Learning to Lead: Exploring the Effectiveness of the No Child Left Behind Act

Jul 13, 2007Jul 14, 2007
B-340 Rayburn House Office Building


Introductory Remarks

The Honorable Peter Hoekstra
Congressman, 2nd District of Michigan

The Honorable Timothy Roemer
Former Congressman & Distinguished Scholar
Mercatus Center at George Mason University 


Dr. Antony Davies 

Associate Professor of Economics
Duquesne University

Click Here to view Dr. Davies' presentation.

Kevin Carey 
Research and Policy Manager,
Education Sector 

The 2001 No Child Left Behind (NCLB) Act significantly transformed the Elementary and Secondary Education Act of 1965.  One of the architects of this bill was former Congressman from Indiana and now President of the Center for National Policy, Dr. Timothy Roemer.  The law significantly increased the federal government's role in K-12 education by introducing revolutionary measures to increase accountability in school standards.  If schools did not meet the new standards, the bill authorized some parental flexibility in choosing the schools their children could attend. With broad bipartisan support, President George Bush declared the start of a "new era" in American education.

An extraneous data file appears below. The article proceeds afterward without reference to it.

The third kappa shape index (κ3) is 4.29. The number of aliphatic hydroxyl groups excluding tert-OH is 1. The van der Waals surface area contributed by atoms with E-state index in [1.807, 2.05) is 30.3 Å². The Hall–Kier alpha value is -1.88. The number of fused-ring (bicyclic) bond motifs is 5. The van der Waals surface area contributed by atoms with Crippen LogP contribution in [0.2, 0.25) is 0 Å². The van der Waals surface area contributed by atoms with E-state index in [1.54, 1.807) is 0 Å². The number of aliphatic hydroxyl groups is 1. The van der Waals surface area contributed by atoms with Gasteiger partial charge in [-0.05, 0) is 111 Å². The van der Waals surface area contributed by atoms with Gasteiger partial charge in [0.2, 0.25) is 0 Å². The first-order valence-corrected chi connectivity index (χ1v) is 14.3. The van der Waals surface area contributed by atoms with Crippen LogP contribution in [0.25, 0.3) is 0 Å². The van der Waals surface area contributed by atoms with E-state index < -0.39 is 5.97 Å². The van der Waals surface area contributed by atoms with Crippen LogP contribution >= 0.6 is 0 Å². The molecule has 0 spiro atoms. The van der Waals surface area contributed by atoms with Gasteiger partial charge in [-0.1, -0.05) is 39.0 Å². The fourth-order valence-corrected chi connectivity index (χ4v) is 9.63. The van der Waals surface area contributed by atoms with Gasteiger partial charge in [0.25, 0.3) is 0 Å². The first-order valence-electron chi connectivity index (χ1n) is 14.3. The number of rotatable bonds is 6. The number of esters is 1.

Five years later, data continues to roll in on the successes and setbacks from NCLB.  Several policymakers critical of its costs, as well as its outcomes, are supporting the Academic Partnerships Lead Us to Success (A-PLUS) Act.  The A-PLUS Act allows states to opt out of NCLB while continuing to receive federal funding.  As the bill's sponsor in the House, Congressman Peter Hoekstra seeks to return control over education to the state and local level.  According to the bill, "states would be required to demonstrate transparent accounting measures and would be held accountable to parents and taxpayers by annually reporting on the academic achievement of schools."

This panel presentation, sponsored by the MercatusCenter at GeorgeMasonUniversity , framed the upcoming reauthorization of No Child Left Behind with remarks from the Congressmen, as well as presentations on the education question from expert scholars.  Participants learned about the nascent outcomes of NCLB and gained an understanding of the federal role in education policy.